Two rounds of presidential elections were held in September and November. The Guatemalan Human Rights Ombudsman’s Office reported an estimated
26 killings of political activists in the context of the elections, which were won by Álvaro Colom Caballeros. He was due to assume the Presidency in January 2008.
In February, three El Salvadorian members of the Central American Parliament (based in Guatemala) and their driver were killed, allegedly by four Guatemalan police officers. Six days after the killings, the four police officers were themselves killed while in custody. The deaths resulted in the resignation of the National Director of Police and the Minister of the Interior in March.
In August, Congress approved the creation of an International Commission Against Impunity in Guatemala. The Commission, organized under the auspices of the UN, will aid national authorities in the investigation and prosecution of members of illegal and armed clandestine groups.
According to police records, 5,781 people were killed during the year. The Vice-President reported that approximately one per cent of all killings resulted in a conviction. The UN Special Rapporteur on extrajudicial, summary or arbitrary executions issued a report criticizing Guatemala for fostering impunity for killings and noted the involvement of the police and other citizens in killings of those deemed to be socially undesirable. The new National Director of Police resigned in September after it was alleged that police officers, including his bodyguards, had extrajudicially executed five youths, the youngest of whom was 17.
Violence against women
According to police records, 590 women were killed in 2007. The independent National Institute of Forensic Sciences, created in 2006 to improve the quality of forensic investigations, was inaugurated in December.
Land disputes – forced evictions
The Ministry of the Interior reported that there were 49 forced evictions in rural areas. The government failed to implement measures to ensure impartiality in the justice system when dealing with land disputes or to provide adequate shelter for evicted communities. As a result rural and Indigenous communities continued to be displaced and denied access to justice.
There were many protests by rural and Indigenous communities about the environmental impact of mining activities. Various popular referendums were held which sought to formalize opposition to mining activities, using as a framework the International Labour Organization’s Convention 169 concerning Indigenous and Tribal Peoples in Independent Countries, which establishes the duty to consult before mining operations are commenced.
Human rights defenders
There were 195 reported attacks against human rights defenders. Those defending economic, social and cultural rights or campaigning on environmental issues continued to face increased risks. Those working on investigating and documenting human rights violations committed during the internal armed conflict were also threatened and intimidated.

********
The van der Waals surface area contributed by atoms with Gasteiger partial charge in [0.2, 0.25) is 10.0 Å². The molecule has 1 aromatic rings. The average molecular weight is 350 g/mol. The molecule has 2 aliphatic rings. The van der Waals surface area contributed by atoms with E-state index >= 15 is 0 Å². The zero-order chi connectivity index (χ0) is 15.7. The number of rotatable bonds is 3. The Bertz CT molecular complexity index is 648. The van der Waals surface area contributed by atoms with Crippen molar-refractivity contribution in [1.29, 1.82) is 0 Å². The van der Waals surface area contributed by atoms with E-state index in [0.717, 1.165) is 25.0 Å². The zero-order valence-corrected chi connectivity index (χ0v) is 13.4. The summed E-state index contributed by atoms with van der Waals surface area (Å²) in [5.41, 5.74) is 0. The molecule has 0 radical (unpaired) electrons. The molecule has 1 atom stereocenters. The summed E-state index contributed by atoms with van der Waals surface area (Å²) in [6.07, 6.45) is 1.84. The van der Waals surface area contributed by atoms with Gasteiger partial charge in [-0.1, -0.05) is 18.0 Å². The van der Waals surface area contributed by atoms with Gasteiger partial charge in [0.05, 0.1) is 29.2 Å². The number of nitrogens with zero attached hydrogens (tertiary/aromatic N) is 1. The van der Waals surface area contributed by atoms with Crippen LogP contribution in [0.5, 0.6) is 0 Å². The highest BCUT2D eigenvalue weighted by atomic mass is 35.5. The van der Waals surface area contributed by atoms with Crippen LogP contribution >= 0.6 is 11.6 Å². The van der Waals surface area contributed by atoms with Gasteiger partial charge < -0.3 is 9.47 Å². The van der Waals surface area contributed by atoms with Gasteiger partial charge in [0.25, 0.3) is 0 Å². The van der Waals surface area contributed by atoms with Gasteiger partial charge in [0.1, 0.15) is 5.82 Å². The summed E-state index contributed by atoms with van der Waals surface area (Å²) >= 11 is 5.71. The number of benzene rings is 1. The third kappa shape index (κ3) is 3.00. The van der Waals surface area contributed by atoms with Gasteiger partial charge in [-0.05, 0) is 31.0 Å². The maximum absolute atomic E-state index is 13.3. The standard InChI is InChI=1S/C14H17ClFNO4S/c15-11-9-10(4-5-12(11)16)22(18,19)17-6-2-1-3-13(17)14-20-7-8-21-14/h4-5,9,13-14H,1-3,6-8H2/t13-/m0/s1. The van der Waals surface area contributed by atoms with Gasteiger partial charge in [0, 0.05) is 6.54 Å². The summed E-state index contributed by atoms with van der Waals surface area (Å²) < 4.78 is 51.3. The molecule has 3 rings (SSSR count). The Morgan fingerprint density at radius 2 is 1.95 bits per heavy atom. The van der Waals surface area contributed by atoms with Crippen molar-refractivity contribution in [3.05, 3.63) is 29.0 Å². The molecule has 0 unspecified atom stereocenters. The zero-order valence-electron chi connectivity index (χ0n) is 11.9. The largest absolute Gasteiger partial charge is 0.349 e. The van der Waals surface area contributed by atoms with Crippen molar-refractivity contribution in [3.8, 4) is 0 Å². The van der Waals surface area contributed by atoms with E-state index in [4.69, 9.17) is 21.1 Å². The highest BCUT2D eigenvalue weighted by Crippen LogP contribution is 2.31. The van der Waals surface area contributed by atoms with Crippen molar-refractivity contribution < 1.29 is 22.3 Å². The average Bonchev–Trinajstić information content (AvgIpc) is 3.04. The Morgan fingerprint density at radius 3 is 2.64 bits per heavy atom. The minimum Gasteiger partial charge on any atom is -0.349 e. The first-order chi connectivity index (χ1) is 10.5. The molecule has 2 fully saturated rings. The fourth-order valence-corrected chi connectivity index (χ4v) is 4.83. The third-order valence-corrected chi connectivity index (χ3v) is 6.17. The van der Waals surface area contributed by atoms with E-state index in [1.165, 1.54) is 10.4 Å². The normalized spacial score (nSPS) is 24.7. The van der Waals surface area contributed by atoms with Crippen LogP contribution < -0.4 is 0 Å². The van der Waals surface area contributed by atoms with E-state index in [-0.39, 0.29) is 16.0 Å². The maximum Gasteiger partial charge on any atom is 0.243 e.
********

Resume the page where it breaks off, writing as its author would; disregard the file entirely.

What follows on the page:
- Environmental activists Carlos Albacete Rosales and Piedad Espinosa Albacete were shot at by three unidentified men as they were in a taxi on their way to Guatemala City in January. They escaped with minor injuries. Both work for the organization Green Tropic (Trópico Verde) which campaigns to protect Mayan nature reserves and they had been active in reporting attempts by cattle ranchers and alleged drug traffickers to take over land inside reserves. No one had been brought to justice for the attack by the end of the year.
In December the Constitutional Court ruled that international arrest warrants and extradition requests issued by a Spanish judge in 2006 against former high-ranking military officials, for war crimes and crimes against humanity, would not be implemented. In a widely criticized judgment, the Court failed to recognize the principle of universal jurisdiction for international crimes and seemed to suggest that the crimes concerned were of a political nature. In September General Ríos Montt, former President and part of the group of former high-ranking military officials charged with war crimes and crimes against humanity, was elected to Congress and so gained parliamentary immunity.
A case presented in 2000 against the group in the Guatemalan judicial system made no progress throughout the year. In addition, the government refused to release 25-year-old military documents that allegedly contain evidence that the widespread human rights violations were part of an intentional military strategy during the conflict. The UN Working Group on Enforced or Involuntary Disappearances criticized the government for failing to make any significant progress in determining the fate of approximately 45,000 people who remained “disappeared”.
There were no new death sentences passed in 2007; no one was executed. Three people had their death sentences commuted and 19 remained on death row at the end of the year.
Amnesty International reports
- Guatemala: Human rights defenders at risk (AMR 34/007/2007)
- Persecution and resistance: The experience of human rights defenders in Guatemala and Honduras (AMR 02/001/2007)
- Guatemala: Open Letter from Amnesty International to presidential candidates for the September 2007 elections (AMR 34/020/2007)